Plumbing supply and drain systems
Homes thirty (30) years old were three times as likely to have plumbing supply or drain
issues. Homes in the South, where plumbing is typically beneath the slab, were twice as
likely as their Northern neighbors to have supply system problems.
- Visually inspect plumbing pipes every six months looking for condensation around pipes
or obvious leaks and/or corrosion.
- Pay attention to your water bill. A significant increase in usage may indicate a water
- Call a plumber at the first signs of rust-colored water, backed-up toilets, or sinks,
and cracked or warped flooring.
- Pipes in attics, basements and exposed exterior pipes should be insulated to avoid
- Open cabinet doors to allow pipes to warm air during freezing weather.
- Disconnect garden hoses when freeze warnings are issued and disconnect hoses when
tropical storms or hurricanes warnings are issued.
Refrigerator and icemakers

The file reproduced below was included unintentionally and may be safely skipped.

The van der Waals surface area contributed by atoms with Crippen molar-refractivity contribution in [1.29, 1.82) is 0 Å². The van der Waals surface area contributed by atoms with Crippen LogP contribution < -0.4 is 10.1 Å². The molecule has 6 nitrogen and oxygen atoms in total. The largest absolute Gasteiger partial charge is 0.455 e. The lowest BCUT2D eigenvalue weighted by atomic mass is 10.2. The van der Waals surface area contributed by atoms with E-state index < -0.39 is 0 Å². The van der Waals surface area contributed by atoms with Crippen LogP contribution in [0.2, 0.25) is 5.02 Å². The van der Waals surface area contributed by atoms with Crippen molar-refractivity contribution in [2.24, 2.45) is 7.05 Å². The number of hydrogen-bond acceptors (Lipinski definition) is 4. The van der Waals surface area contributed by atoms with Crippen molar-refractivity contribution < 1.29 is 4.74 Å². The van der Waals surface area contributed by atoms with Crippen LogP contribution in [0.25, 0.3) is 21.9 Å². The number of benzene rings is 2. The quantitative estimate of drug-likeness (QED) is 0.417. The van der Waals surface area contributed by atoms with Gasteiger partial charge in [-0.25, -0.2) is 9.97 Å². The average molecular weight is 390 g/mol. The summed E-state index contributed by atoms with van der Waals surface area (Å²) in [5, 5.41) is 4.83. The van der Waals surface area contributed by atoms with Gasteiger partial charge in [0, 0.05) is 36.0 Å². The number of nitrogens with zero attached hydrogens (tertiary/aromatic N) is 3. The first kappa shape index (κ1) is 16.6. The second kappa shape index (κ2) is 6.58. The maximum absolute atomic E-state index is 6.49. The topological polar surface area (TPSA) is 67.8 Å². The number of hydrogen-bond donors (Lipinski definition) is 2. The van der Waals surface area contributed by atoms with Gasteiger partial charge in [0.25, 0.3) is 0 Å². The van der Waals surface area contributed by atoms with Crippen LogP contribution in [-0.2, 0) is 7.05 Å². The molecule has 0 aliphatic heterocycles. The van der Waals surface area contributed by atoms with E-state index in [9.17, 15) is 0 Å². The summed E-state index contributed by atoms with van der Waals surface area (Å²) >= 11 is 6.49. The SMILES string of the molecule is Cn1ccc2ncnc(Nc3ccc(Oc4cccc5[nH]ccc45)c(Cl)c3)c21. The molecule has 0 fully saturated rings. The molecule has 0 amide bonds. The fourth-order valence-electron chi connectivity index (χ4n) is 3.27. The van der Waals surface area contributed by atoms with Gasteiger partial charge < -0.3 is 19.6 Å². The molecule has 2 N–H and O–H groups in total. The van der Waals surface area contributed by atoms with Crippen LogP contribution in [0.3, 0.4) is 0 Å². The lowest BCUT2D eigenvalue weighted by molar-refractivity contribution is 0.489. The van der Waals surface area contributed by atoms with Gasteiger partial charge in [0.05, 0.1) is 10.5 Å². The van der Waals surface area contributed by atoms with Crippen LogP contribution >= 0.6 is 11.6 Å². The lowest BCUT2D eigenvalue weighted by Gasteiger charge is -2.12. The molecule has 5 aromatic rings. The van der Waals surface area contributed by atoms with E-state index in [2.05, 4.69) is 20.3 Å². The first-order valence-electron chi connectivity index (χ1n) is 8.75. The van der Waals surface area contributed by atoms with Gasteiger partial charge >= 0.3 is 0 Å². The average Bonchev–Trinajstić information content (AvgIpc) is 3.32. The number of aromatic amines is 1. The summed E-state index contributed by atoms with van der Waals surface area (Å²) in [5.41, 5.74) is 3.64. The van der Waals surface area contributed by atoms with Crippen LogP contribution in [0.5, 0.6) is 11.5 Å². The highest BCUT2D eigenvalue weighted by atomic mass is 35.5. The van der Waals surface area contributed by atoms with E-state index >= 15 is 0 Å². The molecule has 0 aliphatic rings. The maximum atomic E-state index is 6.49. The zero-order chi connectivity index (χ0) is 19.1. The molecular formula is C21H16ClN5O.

Seventy-three percent (73%) of water damages involving a refrigerator icemaker were caused
the failure of the supply line hose. Ten percent (10%) of episodes involved new
and were associated with improper installation.
- Correct installation of the icemaker supply line hose is essential to circumventing
- Tightly connect the hose to the valve, but avoid over-tightening.
- Inspect the hose every six months. Ensure the valve connection is secure and check for
- If kinks are present, replace the hose.
- Leave a 3-to-4-inch space between the back of the refrigerator and the wall to prevent
the hose from crimping.
- Prevent getting the hose caught under the wheel when taking the refrigerator out for
cleaning or service.
- Locate the water shut-off valve.
- Every six months or so inspect the valve to make sure the water supply will shut off.
Replace the valve if needed.
Water damage from sinks averaged more than $7,000.00 per incident. Forty-four percent (44%) of
these incidents were attributed to defective plumbing supply lines.
- Inspect plumbing under sinks every six months.
- Make sure connections are tight and there is no indication of corrosion on the pipes.
- Check for kinks in copper or plastic pipes. Kinks may develop over time to pinhole
- Locate all water shut-off valves inside of the house, as well as the main shut-off
typically located on the outside of the residence.
- Replace the valves if necessary.